Great eyes

In Brief

Mulligan's "great searching eyes" are the first of many eyes that one becomes aware of in reading this book. Our chief physical access to most of the characters in Ulysses is through descriptions either of their clothes or of their eyes, and the eyes have it in terms of conveying information about their minds.

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In Telemachus, Mulligan has "great searching eyes," "mobile eyes." Stephen's decision to disclose his grievance against Mulligan stirs "silver points of anxiety in his eyes." When he is clowning, his eyes blink "pleasantly"; they lose all evidence of "shrewd sense," "blinking with mad gaiety." But Stephen sees the shrewd sense, and he discerns Mulligan's intention to claim the key: "He will ask for it. That was in his eyes." He sees things in Haines' eyes as well: their "wondering unsteady" quality when he begins declaiming Irish to the old milkwoman; the "firm and prudent" quality they display as the Englishman looks out on the sea, his nation's dominion; the fact that, despite Stephen's wish to dislike the stranger, "the cold gaze which had measured him was not all unkind." (In Nestor, Stephen recalls that Haines' eyes were "unhating.")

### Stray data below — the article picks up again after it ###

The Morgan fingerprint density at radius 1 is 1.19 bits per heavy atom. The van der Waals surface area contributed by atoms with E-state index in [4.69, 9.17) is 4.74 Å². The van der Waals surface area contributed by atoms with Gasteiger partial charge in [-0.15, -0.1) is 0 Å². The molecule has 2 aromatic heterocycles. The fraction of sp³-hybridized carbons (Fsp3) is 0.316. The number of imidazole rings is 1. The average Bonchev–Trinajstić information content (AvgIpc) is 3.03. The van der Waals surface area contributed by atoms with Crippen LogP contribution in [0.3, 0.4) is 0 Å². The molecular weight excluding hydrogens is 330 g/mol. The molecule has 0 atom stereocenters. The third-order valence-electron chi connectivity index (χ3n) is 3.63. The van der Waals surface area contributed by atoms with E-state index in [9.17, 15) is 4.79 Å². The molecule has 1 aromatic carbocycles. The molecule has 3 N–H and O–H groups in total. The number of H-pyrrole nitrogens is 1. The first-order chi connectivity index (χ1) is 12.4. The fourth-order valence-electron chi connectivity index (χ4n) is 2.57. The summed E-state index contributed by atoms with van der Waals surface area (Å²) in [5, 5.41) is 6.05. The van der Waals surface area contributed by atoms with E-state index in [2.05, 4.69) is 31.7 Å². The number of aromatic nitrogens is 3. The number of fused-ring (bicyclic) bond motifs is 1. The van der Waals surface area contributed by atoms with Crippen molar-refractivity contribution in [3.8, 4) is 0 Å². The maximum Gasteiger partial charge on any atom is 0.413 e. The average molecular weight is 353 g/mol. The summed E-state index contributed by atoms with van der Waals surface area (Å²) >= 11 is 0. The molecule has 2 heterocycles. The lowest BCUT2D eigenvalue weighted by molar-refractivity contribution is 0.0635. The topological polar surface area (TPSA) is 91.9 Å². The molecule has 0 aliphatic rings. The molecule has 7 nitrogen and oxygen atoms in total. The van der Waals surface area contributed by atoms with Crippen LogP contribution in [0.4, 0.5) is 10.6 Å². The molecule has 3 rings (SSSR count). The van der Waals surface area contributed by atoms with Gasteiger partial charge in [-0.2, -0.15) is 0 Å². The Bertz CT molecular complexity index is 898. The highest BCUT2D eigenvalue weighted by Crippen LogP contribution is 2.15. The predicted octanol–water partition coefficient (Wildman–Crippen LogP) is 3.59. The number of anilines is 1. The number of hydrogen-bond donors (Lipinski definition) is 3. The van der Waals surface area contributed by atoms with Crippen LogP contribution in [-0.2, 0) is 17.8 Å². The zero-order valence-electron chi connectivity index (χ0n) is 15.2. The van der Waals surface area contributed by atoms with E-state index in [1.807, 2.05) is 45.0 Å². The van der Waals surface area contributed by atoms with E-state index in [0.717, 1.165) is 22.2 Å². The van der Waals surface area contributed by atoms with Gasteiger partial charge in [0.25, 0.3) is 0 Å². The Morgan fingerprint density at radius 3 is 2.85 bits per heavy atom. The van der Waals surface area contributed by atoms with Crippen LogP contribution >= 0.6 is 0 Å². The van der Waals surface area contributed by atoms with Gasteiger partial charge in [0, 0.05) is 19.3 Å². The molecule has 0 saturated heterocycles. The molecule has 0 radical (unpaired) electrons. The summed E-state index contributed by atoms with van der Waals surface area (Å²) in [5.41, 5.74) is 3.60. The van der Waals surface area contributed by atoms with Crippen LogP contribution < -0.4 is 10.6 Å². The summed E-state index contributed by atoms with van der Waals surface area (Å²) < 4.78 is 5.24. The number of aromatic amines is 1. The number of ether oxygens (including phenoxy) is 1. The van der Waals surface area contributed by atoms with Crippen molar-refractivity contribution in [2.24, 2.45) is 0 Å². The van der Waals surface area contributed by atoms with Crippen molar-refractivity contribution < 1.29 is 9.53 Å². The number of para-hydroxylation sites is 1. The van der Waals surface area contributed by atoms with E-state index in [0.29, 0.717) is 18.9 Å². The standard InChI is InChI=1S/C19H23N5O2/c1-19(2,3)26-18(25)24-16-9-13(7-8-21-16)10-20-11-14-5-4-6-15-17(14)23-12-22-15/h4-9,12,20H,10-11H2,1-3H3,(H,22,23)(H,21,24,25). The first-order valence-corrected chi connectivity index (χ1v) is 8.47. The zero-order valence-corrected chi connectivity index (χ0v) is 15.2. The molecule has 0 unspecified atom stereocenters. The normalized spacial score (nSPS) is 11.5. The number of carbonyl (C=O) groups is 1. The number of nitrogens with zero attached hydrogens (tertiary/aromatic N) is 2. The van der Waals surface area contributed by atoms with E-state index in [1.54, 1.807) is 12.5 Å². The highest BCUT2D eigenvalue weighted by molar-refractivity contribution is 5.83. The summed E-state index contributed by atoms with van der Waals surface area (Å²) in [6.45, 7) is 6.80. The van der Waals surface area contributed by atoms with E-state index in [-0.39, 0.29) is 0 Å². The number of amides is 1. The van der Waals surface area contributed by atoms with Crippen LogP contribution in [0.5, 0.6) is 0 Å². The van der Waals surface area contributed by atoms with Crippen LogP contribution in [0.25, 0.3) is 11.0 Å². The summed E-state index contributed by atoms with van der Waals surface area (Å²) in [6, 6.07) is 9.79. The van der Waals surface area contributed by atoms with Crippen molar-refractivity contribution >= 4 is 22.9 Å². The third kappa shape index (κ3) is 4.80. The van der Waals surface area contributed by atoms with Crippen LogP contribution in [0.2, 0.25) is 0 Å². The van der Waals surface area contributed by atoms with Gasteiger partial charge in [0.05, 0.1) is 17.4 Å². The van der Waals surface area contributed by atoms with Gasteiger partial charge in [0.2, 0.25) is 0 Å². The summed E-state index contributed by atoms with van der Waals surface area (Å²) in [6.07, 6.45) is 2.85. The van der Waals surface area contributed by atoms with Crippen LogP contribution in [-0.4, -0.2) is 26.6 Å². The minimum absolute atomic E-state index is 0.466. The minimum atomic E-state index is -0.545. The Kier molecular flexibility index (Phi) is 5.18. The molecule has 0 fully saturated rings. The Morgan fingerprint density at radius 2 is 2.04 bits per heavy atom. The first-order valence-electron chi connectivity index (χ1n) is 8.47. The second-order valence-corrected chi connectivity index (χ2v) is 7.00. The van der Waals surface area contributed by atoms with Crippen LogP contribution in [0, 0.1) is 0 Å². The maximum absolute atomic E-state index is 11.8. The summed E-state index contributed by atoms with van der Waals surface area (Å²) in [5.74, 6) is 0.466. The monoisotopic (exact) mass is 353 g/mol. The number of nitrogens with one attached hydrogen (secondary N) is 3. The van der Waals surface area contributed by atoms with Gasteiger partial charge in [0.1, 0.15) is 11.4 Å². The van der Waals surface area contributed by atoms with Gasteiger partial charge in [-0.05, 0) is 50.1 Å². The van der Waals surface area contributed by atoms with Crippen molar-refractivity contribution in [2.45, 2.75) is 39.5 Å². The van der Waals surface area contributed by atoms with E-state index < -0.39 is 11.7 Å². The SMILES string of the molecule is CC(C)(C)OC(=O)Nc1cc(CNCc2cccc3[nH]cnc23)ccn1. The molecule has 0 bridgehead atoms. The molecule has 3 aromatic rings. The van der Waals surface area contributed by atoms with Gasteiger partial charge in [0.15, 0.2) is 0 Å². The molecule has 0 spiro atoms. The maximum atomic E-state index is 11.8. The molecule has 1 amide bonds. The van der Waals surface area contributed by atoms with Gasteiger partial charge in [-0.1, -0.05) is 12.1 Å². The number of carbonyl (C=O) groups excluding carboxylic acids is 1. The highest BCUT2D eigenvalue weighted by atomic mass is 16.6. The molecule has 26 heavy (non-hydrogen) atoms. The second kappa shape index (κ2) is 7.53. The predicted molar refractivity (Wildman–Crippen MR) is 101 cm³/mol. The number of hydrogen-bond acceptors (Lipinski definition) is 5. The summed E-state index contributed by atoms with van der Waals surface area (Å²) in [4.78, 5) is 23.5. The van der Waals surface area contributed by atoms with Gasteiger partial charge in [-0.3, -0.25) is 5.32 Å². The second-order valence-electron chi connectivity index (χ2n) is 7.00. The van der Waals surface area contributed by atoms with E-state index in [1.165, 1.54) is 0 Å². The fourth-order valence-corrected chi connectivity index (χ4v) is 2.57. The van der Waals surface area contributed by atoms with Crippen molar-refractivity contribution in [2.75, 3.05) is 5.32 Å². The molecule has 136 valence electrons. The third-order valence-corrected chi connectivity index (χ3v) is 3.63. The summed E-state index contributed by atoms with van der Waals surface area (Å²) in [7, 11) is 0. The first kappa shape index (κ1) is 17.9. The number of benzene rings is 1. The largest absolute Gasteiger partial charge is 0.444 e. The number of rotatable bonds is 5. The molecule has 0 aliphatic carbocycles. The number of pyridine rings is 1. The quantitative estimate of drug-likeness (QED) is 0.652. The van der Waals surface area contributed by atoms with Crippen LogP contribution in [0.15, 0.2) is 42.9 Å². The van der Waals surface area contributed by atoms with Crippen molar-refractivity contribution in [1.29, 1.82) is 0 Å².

Some textual controversy attends the first of these glimpses of a character's eyes. Gabler’s edition replaces “great searching eyes” with “grey searching eyes.” It is hard to prefer this change on aesthetic grounds. Losing the suggestion of intellectual spaciousness, Gabler's version gains in return only a possible symbolic suggestion that (as Gifford notes) Buck Mulligan may be similar to Athena, because she is called the “grey-eyed goddess” throughout the Odyssey. Such a correspondence appears shaky on several different grounds. The word sometimes translated as “grey-eyed” in English versions of the Odyssey, glaukopis, more properly means “with gleaming eyes.” Mulligan's eyes are described later in Telemachus as "smokeblue"—greyish, perhaps, but hardly grey. And even if both his and Athena's eyes are imagined to be grey, it is hard to think of Mulligan as both Stephen’s beneficent protector and his Antinous-like antagonist.

JH 2011
A Roman statue of Athena (Minerva) from the 1st century CE, displayed in the Louvre. Source: Wikimedia Commons.